I’ll tell you a secret: I can’t read patterns. I grew up the last of 6 children and most of my clothes were hand me downs or because I was so thin, my mother made 80% of my wardrobe since she felt it was a waste to buy clothes and have to cut 3-4″ off, and sew it back together so that it fit me properly. Fortunately, I learned early what a blessing “fitted” clothing was. After dismantling so many garments, Mother became proficient enough to eyeball and piece garments together. She and her BFF of 40+ years, Miss KayKay, would sit and compare ideas, bolts of fabric like their rent depended on it. By the time I took Home Ec, I was confused. I could not comprehend why my teacher wasted a period on laying out patterns. We didn’t do this at home. We knew what a sleeve looked like, just cut it in the fold, knew you needed 2 and boom, it was done. By the time we laid it out in class, pinned it and cut each piece, the bell rang. Frustrated, I’d go home and make it myself, wait for the class to catch up on Friday and throw mine in the mix with an attitude like Sexual Chocolate dropping the mic.
Today, I am trying to improve my mothers teaching and sew garments for myself now that I have grandchildren and a semblance of free time. To ensure that I can make something again, I use medical paper to create my own pattern pieces and jot instructions in OneNote for future use. Medical paper is durable yet not stiff and has proven to be an excellent source of pattern paper. It folds well into 6×9 envelopes that I can file for future use and does not tear as easy as pattern paper. Plus, I comprehend my instructions and write on it. This explains why I have rolls of medical paper.
My rediscovery of sewing:
In December 2014, I decided to open the box containing a sewing/embroidery machine I purchased in late 2012 (Brother Innovis 1250D) after my brothers passing. This was because my pastor-friend suggested that I find something to relax my weary mind. Unfortunately, trying to accomplish this when the wound was raw, was too soon. I was in mourning for so long, I was not aware. Then one day I walked in the guest room and the box screamed “Heifer, you paid $1,400 to stick me in a corner and abandon me?” Yeah that was stupid so I took a few classes at my local Sew & Vac to learn quilting (something Mother wasn’t into), I watched embroidery videos like it was the LSAT order to create and donate baby blankets to 501©’s. It’s something that I do in effort to give back. That’s why I launched my blog TheSelflessSeamstress. Shortly after my last big charity event, I began reading articles on sergers. Now, I know and you know my mother never owned one with 6 kids. Within two months of comparing features, checking them out in the store, drooling under the blanket while watching videos like it was porn, I felt defeated. I HAD to own a Babylock but it was outside of my budget. Eventually, I met a fellow self proclaimed seamstress who “thought” that she could sew for a living who offered to sell me her 6 month old Babylock Eclipse DX at 40% off, still packed in the styrofoam, with all parts still in the plastic securely taped closed. I bought it the following payday.
God? Where have sergers, namely Babylock sergers, been all if my life?? What use to take me days (yes plural) is quick and easy today. Durable stitches, even and I don’t need to cut!!!! Again, I watched videos on YouTube by others who had the same model, used scrap pieces and played around. I played around so much I damn near sliced my fingertip off. On day 2, I found out that knives on quality sergers are extremely useful and dangerous. Within 36 hours I fixed everything in my closet that needed adjustment on the serger. I have already outgrown my Innovis 1250D and will soon upgrade to a faster, heavier machine with multiple LED lights because my sewing room is small and doesn’t get major sunlight. I don’t “need” and embroidery machine but having that feature is a plus. I prefer one that has a large bed area that will enable me to make Queen/King quilts no less than 1,300 SPM. I would love a machine with laser light indicating the needle drop point (or camera) but considering m wish list and the two models I have in mind, I’m talking in the $5,000 range. The Lord will provide and I know that it will be mine in a year.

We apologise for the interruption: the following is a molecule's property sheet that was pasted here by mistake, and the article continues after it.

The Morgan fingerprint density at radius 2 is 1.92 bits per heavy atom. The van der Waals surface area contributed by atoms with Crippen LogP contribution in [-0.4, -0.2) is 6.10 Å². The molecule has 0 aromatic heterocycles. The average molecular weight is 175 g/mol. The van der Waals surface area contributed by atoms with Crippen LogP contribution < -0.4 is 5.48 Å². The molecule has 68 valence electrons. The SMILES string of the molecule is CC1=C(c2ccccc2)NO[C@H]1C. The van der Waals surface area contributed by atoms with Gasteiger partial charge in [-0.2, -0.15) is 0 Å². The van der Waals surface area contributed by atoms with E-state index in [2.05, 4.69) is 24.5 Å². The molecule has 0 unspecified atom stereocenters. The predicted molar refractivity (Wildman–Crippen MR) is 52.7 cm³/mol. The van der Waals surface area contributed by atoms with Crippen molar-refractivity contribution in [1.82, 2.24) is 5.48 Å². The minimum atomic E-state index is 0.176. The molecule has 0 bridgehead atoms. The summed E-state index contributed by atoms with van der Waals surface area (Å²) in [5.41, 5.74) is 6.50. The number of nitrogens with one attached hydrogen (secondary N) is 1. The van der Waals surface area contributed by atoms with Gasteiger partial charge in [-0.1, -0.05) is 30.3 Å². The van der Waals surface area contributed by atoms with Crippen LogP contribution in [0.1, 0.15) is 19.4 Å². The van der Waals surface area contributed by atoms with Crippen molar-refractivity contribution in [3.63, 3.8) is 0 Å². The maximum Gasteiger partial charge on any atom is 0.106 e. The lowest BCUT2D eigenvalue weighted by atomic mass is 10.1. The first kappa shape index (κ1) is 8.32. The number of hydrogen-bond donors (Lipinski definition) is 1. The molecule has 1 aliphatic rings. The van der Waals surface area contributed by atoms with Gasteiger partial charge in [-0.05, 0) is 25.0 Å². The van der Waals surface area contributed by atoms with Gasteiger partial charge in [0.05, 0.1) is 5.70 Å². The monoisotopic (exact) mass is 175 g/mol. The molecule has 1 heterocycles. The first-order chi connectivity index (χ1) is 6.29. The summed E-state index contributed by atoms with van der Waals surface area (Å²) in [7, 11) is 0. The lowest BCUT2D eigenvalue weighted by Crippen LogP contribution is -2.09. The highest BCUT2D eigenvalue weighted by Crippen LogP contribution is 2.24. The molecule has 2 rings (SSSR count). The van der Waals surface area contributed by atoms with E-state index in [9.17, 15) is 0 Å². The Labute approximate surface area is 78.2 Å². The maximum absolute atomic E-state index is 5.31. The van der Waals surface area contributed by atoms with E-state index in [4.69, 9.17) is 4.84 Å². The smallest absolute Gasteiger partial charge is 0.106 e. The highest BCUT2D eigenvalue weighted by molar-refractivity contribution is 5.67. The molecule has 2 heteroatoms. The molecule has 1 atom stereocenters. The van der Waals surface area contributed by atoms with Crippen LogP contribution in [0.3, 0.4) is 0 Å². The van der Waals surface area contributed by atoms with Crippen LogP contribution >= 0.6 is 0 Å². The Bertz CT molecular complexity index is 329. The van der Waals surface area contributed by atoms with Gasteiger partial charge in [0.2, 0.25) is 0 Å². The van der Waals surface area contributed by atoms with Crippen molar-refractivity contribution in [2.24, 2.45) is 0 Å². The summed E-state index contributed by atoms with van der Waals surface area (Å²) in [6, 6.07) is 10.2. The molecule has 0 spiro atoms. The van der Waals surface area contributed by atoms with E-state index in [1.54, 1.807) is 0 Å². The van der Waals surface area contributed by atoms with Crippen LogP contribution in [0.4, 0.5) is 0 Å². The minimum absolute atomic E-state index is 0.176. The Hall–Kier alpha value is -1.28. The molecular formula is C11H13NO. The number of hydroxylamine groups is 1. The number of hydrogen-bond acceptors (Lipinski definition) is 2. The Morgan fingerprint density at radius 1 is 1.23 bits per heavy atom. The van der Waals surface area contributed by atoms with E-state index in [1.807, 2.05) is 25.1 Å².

Lately, since I began sharing some items on Facebook, people say “you should open an Etsy shop” “Can you make me a …” Or “I will pay you…”
It doesn’t work like that. When I shift in that direction, it becomes work. “Hobby” made an exit. I already have a job I love and in reality, you can’t match their rate nor do I want a second. I sew for others under two conditions: One, my charities are my priority. People that touch me are second. The later is never planned. I may get an idea, jot it down, come home from work, make it and send it to you and I haven’t talked to you in weeks nor mention that it’s coming. When I feel it, I give. I will be honest, there’s a 99.999% chance that if you ask me, I can’t. Sewing is like music, it’s a feeling that overcomes you, pulls you in and talks to you, massages your senses and stirs your creativity. If I don’t feel a connection in the touch of the fabric or if the hue doesn’t say something about you, I can’t do it. Better yet, I won’t do it. For now, I will continue the deed of blessing others with my hobby (not work), and sewing for my charities. When you are in position to give freely, considering the recipients joy without your own or wanting anything in return you are selfless. I love every piece donate because I know there are so many babies and small children without. My quilts and baby clothing come with love and blessings.
So please, continue enjoying my blog and I will return in a few weeks when the moment hits me again. I need to pay attention to my husband and will be taking a breather from sewing…. Well, until my next FedEx shipment of a fabric arrives!